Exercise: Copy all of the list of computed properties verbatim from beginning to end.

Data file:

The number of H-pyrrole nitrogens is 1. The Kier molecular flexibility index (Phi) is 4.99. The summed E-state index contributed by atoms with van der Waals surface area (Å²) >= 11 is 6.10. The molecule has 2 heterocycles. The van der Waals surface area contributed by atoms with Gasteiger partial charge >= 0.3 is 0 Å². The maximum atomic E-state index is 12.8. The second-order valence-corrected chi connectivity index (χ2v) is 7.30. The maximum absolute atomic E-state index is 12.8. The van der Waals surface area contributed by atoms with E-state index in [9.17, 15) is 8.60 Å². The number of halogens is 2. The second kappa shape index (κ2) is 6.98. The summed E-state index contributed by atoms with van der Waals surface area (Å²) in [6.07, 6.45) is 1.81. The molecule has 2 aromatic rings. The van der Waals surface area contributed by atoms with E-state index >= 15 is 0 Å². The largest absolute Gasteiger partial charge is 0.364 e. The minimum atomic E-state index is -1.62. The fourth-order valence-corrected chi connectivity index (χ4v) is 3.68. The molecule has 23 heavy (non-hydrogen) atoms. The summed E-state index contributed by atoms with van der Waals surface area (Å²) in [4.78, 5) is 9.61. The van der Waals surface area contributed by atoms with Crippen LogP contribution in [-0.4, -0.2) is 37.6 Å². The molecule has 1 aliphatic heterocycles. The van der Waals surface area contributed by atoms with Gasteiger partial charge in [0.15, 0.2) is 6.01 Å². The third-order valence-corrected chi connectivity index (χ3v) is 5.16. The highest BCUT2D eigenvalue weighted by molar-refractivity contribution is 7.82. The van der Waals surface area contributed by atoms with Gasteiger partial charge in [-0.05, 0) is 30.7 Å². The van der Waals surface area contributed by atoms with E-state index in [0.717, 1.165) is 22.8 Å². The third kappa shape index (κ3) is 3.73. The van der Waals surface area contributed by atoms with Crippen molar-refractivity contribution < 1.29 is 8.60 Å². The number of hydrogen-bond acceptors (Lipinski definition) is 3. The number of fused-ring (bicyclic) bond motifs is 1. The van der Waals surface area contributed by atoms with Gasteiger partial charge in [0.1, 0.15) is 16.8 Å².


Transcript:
The number of H-pyrrole nitrogens is 1. The Kier molecular flexibility index (Phi) is 4.99. The summed E-state index contributed by atoms with van der Waals surface area (Å²) >= 11 is 6.10. The molecule has 2 heterocycles. The van der Waals surface area contributed by atoms with Gasteiger partial charge >= 0.3 is 0 Å². The maximum atomic E-state index is 12.8. The second-order valence-corrected chi connectivity index (χ2v) is 7.30. The maximum absolute atomic E-state index is 12.8. The van der Waals surface area contributed by atoms with E-state index in [9.17, 15) is 8.60 Å². The number of halogens is 2. The second kappa shape index (κ2) is 6.98. The summed E-state index contributed by atoms with van der Waals surface area (Å²) in [6.07, 6.45) is 1.81. The molecule has 2 aromatic rings. The van der Waals surface area contributed by atoms with E-state index >= 15 is 0 Å². The largest absolute Gasteiger partial charge is 0.364 e. The minimum atomic E-state index is -1.62. The fourth-order valence-corrected chi connectivity index (χ4v) is 3.68. The molecule has 23 heavy (non-hydrogen) atoms. The summed E-state index contributed by atoms with van der Waals surface area (Å²) in [4.78, 5) is 9.61. The van der Waals surface area contributed by atoms with Crippen LogP contribution in [-0.4, -0.2) is 37.6 Å². The molecule has 1 aliphatic heterocycles. The van der Waals surface area contributed by atoms with Gasteiger partial charge in [0.15, 0.2) is 6.01 Å². The third-order valence-corrected chi connectivity index (χ3v) is 5.16. The highest BCUT2D eigenvalue weighted by molar-refractivity contribution is 7.82. The van der Waals surface area contributed by atoms with Gasteiger partial charge in [-0.05, 0) is 30.7 Å². The van der Waals surface area contributed by atoms with E-state index in [0.717, 1.165) is 22.8 Å². The third kappa shape index (κ3) is 3.73. The van der Waals surface area contributed by atoms with Crippen molar-refractivity contribution < 1.29 is 8.60 Å². The number of hydrogen-bond acceptors (Lipinski definition) is 3. The number of fused-ring (bicyclic) bond motifs is 1. The van der Waals surface area contributed by atoms with Gasteiger partial charge in [0.1, 0.15) is 16.8 Å².